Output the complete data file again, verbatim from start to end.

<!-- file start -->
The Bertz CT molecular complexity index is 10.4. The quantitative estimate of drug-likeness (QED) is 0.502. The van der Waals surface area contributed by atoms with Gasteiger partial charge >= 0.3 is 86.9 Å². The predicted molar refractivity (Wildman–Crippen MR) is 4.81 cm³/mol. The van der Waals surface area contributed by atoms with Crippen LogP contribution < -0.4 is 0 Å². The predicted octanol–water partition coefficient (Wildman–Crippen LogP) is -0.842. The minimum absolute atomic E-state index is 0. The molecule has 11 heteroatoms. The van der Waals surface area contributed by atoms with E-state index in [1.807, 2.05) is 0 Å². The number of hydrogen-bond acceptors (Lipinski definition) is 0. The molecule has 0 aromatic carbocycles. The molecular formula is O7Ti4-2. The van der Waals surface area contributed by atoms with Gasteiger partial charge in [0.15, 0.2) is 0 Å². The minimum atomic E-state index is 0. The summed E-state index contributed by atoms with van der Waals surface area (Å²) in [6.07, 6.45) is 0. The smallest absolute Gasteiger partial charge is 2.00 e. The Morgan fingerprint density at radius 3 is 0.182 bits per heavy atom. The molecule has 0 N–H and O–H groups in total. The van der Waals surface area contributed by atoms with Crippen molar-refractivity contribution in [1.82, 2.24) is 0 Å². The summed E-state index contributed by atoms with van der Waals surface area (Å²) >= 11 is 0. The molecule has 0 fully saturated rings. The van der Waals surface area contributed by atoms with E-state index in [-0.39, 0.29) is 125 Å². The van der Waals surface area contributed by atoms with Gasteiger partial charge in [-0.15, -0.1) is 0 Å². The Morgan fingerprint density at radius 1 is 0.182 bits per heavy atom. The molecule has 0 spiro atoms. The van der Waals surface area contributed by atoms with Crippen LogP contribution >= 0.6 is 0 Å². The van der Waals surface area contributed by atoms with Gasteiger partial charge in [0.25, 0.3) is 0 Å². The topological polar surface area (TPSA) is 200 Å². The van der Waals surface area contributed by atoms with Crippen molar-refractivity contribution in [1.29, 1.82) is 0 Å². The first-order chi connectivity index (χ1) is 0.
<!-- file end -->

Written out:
The Bertz CT molecular complexity index is 10.4. The quantitative estimate of drug-likeness (QED) is 0.502. The van der Waals surface area contributed by atoms with Gasteiger partial charge >= 0.3 is 86.9 Å². The predicted molar refractivity (Wildman–Crippen MR) is 4.81 cm³/mol. The van der Waals surface area contributed by atoms with Crippen LogP contribution < -0.4 is 0 Å². The predicted octanol–water partition coefficient (Wildman–Crippen LogP) is -0.842. The minimum absolute atomic E-state index is 0. The molecule has 11 heteroatoms. The van der Waals surface area contributed by atoms with E-state index in [1.807, 2.05) is 0 Å². The number of hydrogen-bond acceptors (Lipinski definition) is 0. The molecule has 0 aromatic carbocycles. The molecular formula is O7Ti4-2. The van der Waals surface area contributed by atoms with Gasteiger partial charge in [0.15, 0.2) is 0 Å². The minimum atomic E-state index is 0. The summed E-state index contributed by atoms with van der Waals surface area (Å²) in [6.07, 6.45) is 0. The smallest absolute Gasteiger partial charge is 2.00 e. The Morgan fingerprint density at radius 3 is 0.182 bits per heavy atom. The molecule has 0 N–H and O–H groups in total. The van der Waals surface area contributed by atoms with Crippen molar-refractivity contribution in [1.82, 2.24) is 0 Å². The summed E-state index contributed by atoms with van der Waals surface area (Å²) >= 11 is 0. The molecule has 0 fully saturated rings. The van der Waals surface area contributed by atoms with E-state index in [-0.39, 0.29) is 125 Å². The van der Waals surface area contributed by atoms with Gasteiger partial charge in [-0.15, -0.1) is 0 Å². The Morgan fingerprint density at radius 1 is 0.182 bits per heavy atom. The molecule has 0 spiro atoms. The van der Waals surface area contributed by atoms with Crippen LogP contribution >= 0.6 is 0 Å². The van der Waals surface area contributed by atoms with Gasteiger partial charge in [0.25, 0.3) is 0 Å². The topological polar surface area (TPSA) is 200 Å². The van der Waals surface area contributed by atoms with Crippen molar-refractivity contribution in [1.29, 1.82) is 0 Å². The first-order chi connectivity index (χ1) is 0.